Carrère usefully links much of Dick's writing to the somewhat pathetic theater of Dick's life, but I Am Alive and You Are Dead is not very much about writing at all, except as the particular secretion of Dick's madness that survives in printed form. Dick's carnivalesque, markedly adolescent mind exhibits a certain rote pattern when Carrère describes him in the act of writing; Dick was always, it seems, on the brink of yet another deluded illumination, and after a while, these eureka moments all sound much the same.

In life, Dick's career was dreary at best. As I find his better works diverting in concept and almost as execrably written as most science fiction, Carrère's biography kept inspiring the question, Why is a writer as brilliant as Carrère so insistent that a nerdy, narcissistic slob deserves all this attention? But the question becomes moot when one considers I Am Alive and You Are Dead as the same kind of fictional nonfiction as The Adversary—a true story, but only because in rare cases real people resemble the most extravagantly invented fictional characters. In this context, it would be pointless to cavil about Dick's exact literary stature. His life, as Carrère tells it, is one of the most comprehensive illustrations, ever, of the shitty fate awaiting almost anyone—genius, middlebrow, or mediocrity—for whom the act of writing is a necessary means of achieving mental and moral equilibrium rather than a career choice.

When opportunities to promote himself in interviews and speaking gigs cropped up, Dick had no idea how to use them to advantage, becoming lost beforehand in whatever byzantine train of thought had lately colonized his brain. He usually came across as a meandering crackpot. Spokesperson for the storming of consciousness's frontiers, Dick dropped LSD exactly once and became so paranoid that it permanently terrified him. His ceaseless industry was a peculiarly ungenerative effort to make sense of reality—ungenerative because his contrarian nature wouldn't abide any truth acknowledged by anyone else: As soon as he had convinced someone his perceptions were accurate, he became convinced that he was wrong. In everyday life, his personality habitually regressed to an unappetizing stage of adolescence. He was grandiose, abject, cowardly, envy-ridden, emotionally shallow, and, quite often, repulsively obese—in short, a can of nightcrawlers, with a brace of diamonds (or, depending on your opinion of his oeuvre, zircons) hidden at the bottom.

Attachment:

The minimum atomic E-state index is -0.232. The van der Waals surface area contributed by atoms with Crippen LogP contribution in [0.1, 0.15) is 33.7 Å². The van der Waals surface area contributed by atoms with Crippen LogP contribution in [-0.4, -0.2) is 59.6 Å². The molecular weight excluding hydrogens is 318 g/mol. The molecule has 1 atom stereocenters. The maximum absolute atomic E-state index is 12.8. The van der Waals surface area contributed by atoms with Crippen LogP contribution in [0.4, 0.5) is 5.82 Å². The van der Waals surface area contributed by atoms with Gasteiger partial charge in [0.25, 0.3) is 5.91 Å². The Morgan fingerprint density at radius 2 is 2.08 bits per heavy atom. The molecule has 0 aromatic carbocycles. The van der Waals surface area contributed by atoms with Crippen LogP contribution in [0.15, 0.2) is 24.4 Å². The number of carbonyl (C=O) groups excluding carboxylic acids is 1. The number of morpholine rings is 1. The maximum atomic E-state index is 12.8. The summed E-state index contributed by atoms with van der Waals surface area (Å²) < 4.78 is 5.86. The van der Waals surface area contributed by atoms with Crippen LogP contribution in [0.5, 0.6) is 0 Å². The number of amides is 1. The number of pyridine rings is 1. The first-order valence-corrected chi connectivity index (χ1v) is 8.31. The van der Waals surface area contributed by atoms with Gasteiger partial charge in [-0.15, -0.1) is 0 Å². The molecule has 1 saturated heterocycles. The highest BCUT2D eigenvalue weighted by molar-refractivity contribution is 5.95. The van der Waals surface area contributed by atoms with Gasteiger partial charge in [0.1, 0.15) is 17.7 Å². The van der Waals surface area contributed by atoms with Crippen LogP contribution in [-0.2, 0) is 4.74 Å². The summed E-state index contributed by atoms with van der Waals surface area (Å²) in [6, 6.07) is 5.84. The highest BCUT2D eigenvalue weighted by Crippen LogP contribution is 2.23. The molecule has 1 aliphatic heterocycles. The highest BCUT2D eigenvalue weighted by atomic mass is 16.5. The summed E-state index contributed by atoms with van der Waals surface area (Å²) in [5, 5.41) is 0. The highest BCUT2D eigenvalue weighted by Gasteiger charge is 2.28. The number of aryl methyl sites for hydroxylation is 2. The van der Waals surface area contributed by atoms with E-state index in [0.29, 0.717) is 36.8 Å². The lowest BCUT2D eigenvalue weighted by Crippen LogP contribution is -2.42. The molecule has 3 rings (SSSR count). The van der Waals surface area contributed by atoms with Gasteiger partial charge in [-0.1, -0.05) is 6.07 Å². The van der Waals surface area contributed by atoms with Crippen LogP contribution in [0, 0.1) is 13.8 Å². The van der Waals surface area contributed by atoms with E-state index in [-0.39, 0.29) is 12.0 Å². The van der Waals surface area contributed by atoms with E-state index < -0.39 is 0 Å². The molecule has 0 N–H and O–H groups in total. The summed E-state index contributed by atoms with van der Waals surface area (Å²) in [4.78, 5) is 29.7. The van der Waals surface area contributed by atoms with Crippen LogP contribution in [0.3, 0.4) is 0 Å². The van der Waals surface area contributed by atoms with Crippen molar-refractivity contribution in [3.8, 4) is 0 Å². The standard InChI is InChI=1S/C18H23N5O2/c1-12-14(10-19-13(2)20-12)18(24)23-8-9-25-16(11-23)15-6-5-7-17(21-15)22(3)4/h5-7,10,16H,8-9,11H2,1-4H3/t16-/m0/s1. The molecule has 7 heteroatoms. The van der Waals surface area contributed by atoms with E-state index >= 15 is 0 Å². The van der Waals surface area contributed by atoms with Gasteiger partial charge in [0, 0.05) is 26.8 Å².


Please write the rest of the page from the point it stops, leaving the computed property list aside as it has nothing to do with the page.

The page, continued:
Carrère has been a passionate fan of Dick's overgenerous literary output since adolescence. (Like most genre writers, Dick wrote too much—almost fifty novels, over a hundred short stories; he needed the money.) Carrère's portrait has no taint of malice, but it's doubtful that any honest biography of Dick could conceal his repellent qualities, since they manifested themselves in most of the noteworthy moments of his life. The mitigating circumstance that Dick was clinically insane, enough so to require periodic confinement, is registered throughout I Am Alive and You Are Dead, but it's hard to finish the book without feeling fortunate never to have known him.

Amphetamines enabled Dick to write novels with the same rapidity Balzac attained by drinking coffee. Some were written in a week, and many of them read that way. Usually set in a world of effortless space travel (as fictional today as ever), Dick's novels manifest enough of the familiar to establish a believable reality, then introduce a runaway element that throws that reality into question.

Dick's best work is speculative fiction of a memorable kind, smartly crafted, interestingly paced, full of fresh, disturbing images and provocative ideas—Ubik, The Man in the High Castle, and The Three Stigmata of Palmer Eldritch are probably his most successful novels. Carrère acknowledges that Dick's writing often falls short of his intermittent brilliance; what he doesn't say, and ought to have, is that the bulk of Dick's oeuvre recycles the same projections of financial anxiety and sexual paranoia with ever-diminishing effect, except on those rare occasions when a new idea actually occurs to him. And he cannot, as far as I can tell, create a character that isn't cardboard-thin.

There are legible reasons for Dick's prolific redundancy. Balzac wrote bales of shit to keep creditors off his back, long before producing any of the novels he later included in his complete works. And, if modern pharmaceuticals had been available instead of espresso, he might well have written thirty times more dreck, and even made a botch of novels like Ursule Mirouet and Père Goriot.

Much of Dick's adulthood passed in a state of subacute amphetamine psychosis, which accounts for his construction of intricate cosmologies that resemble each other in many details, and their sudden metamorphoses into opposite cosmologies, the trick endings that reverse the state of things established by his plots. Carrère treats the fractional differences between one Dick novel and another with the scrutiny of a psychiatrist listening to a patient's slightly varying recurring dreams. In a sense, this is a more elevated approach to literary biography than the usual hagiographic sludge. Carrère, thankfully, references for the most part the same five or six important works instead of running through the whole bibliography.